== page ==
According to Kamakoti, India sees AI as an enabler and accelerator of the broader concept of harnessing technology for the public benefit. #AIforAll is expected to be created as an overarching layer on top of the IndiaStack, which the government has been investing in for the past decade or so. Aadhaar, payments (UPI), data governance, and health are all part of this. This is all good, but the path from AI as a layer of IndiaStack to a facilitator and creator of future jobs remains a mystery. And here is where the first issue arises. Too few studies have attempted to analyse the impact of technology-led initiatives like UPI or Aadhaar on employment development.

See also  Foreign investment for a developing country is the fuel to the vehicle of economy, but just like the actual fuel prices in India right now, this fuels also looks out-of-league now

The second question is whether this #AIforAll method will be sufficient to compensate for employment losses caused by the productisation of ChatGPT, Bard, or Claude. One of the buzzwords in this context is reskilling, especially given that several job descriptions that graduates in India used to take for granted in a previous pair of decades may no longer exist in the age of AI.

Consider the back-office operations. According to IndiaAI, which cites Nasscom, there are around nine million individuals engaged in low-skilled services and BPO roles. According to Bank of America research, three million jobs would have been destroyed due to automation by last year.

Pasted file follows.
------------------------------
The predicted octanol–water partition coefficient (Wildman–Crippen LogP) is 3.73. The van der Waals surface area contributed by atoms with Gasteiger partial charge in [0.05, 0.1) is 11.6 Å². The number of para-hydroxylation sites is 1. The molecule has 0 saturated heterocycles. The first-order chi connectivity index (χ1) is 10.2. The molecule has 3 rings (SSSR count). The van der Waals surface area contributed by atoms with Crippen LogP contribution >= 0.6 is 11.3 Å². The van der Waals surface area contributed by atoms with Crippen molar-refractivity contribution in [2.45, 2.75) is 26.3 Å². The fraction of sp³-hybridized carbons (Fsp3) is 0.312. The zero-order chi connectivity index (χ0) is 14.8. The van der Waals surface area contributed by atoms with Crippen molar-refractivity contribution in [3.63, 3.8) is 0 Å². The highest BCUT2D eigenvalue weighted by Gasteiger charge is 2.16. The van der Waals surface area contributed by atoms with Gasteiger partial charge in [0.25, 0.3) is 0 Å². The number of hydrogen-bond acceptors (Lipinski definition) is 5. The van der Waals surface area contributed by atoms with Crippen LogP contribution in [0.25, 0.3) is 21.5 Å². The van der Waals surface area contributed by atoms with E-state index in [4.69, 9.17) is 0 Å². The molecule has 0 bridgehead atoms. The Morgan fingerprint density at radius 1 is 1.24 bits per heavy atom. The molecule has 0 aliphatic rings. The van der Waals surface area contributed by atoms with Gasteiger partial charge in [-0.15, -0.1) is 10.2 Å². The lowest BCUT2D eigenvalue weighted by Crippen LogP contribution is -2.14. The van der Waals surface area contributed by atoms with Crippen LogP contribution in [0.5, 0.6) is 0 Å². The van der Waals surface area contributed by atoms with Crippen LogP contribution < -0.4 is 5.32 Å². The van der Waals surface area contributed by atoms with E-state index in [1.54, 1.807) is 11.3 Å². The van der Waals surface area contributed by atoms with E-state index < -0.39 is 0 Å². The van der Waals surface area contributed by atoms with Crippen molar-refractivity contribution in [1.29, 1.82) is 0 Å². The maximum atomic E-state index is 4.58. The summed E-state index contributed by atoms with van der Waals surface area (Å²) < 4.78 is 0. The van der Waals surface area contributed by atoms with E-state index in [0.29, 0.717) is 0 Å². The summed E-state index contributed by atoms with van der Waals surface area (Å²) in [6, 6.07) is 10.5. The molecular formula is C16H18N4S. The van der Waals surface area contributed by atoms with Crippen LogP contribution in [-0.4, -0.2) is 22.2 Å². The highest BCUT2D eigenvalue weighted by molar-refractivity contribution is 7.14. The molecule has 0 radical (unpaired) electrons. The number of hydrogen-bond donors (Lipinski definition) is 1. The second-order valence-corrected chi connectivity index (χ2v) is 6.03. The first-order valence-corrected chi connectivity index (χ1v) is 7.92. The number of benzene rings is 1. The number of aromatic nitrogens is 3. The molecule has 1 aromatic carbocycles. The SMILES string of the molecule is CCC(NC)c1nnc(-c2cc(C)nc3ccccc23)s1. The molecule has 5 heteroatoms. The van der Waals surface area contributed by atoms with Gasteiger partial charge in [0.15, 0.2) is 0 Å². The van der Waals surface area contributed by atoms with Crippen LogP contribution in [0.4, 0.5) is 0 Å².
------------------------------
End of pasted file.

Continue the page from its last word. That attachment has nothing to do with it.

According to A Damodaran, renowned professor of the digital economy, start-up, and innovation at ICRIER, a general strategy is to reskill and re-use displaced skilled individuals inside the company. This can be accomplished by including displaced workers in reinforcement learning and/or quality-assurance teams. This method applies to generative AI systems (such as ChatGPT). He does, however, emphasise that displaced, unskilled employees in hazardous jobs must be re-skilled and redeployed in non-hazardous vocations. This implies that the private sector is expected to take the lead in the reskilling transition. That begs the issue of whether that will be enough.

ai doing jobs.

This is arriving at a time when the overall labour market has stalled. In the previous year, India’s unemployment rate fluctuated between 6.4% and 8.3%, an average of 7.6%. According to CMIE, the great unemployment rate has been on an increasing trend since the year’s inception, with a rise for the fourth consecutive month.

Is there widespread reskilling?

One of the most common cliches in discussions about AI and jobs is to bring up examples such as the industrial revolution. The significance is that technology is not new in disrupting enterprises, and novel occupations are just around the way.